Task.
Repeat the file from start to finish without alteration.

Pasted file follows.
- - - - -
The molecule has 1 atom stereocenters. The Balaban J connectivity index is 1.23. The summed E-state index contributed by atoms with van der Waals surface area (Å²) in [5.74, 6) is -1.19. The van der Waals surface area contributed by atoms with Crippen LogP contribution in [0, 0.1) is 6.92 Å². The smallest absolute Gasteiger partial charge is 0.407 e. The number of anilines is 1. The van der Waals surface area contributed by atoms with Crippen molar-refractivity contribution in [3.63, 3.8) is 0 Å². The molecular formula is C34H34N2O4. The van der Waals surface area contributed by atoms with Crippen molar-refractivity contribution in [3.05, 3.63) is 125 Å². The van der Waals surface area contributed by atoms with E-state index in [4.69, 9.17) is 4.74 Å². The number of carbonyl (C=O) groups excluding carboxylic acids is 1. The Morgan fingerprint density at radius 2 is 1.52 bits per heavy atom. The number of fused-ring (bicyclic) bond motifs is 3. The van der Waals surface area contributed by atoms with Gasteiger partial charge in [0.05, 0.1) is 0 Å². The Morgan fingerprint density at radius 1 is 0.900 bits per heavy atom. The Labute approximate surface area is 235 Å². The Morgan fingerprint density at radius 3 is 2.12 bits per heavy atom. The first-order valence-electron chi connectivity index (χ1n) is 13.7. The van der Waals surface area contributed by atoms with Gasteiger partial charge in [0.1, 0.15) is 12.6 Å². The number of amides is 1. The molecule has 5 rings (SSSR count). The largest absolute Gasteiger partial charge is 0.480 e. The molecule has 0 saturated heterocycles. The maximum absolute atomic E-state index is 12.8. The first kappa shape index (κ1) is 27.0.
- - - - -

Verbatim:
The molecule has 1 atom stereocenters. The Balaban J connectivity index is 1.23. The summed E-state index contributed by atoms with van der Waals surface area (Å²) in [5.74, 6) is -1.19. The van der Waals surface area contributed by atoms with Crippen LogP contribution in [0, 0.1) is 6.92 Å². The smallest absolute Gasteiger partial charge is 0.407 e. The number of anilines is 1. The van der Waals surface area contributed by atoms with Crippen molar-refractivity contribution in [3.63, 3.8) is 0 Å². The molecular formula is C34H34N2O4. The van der Waals surface area contributed by atoms with Crippen molar-refractivity contribution in [3.05, 3.63) is 125 Å². The van der Waals surface area contributed by atoms with E-state index in [4.69, 9.17) is 4.74 Å². The number of carbonyl (C=O) groups excluding carboxylic acids is 1. The Morgan fingerprint density at radius 2 is 1.52 bits per heavy atom. The number of fused-ring (bicyclic) bond motifs is 3. The van der Waals surface area contributed by atoms with Gasteiger partial charge in [0.05, 0.1) is 0 Å². The Morgan fingerprint density at radius 1 is 0.900 bits per heavy atom. The Labute approximate surface area is 235 Å². The Morgan fingerprint density at radius 3 is 2.12 bits per heavy atom. The first-order valence-electron chi connectivity index (χ1n) is 13.7. The van der Waals surface area contributed by atoms with Gasteiger partial charge in [0.1, 0.15) is 12.6 Å². The number of amides is 1. The molecule has 5 rings (SSSR count). The largest absolute Gasteiger partial charge is 0.480 e. The molecule has 0 saturated heterocycles. The maximum absolute atomic E-state index is 12.8. The first kappa shape index (κ1) is 27.0.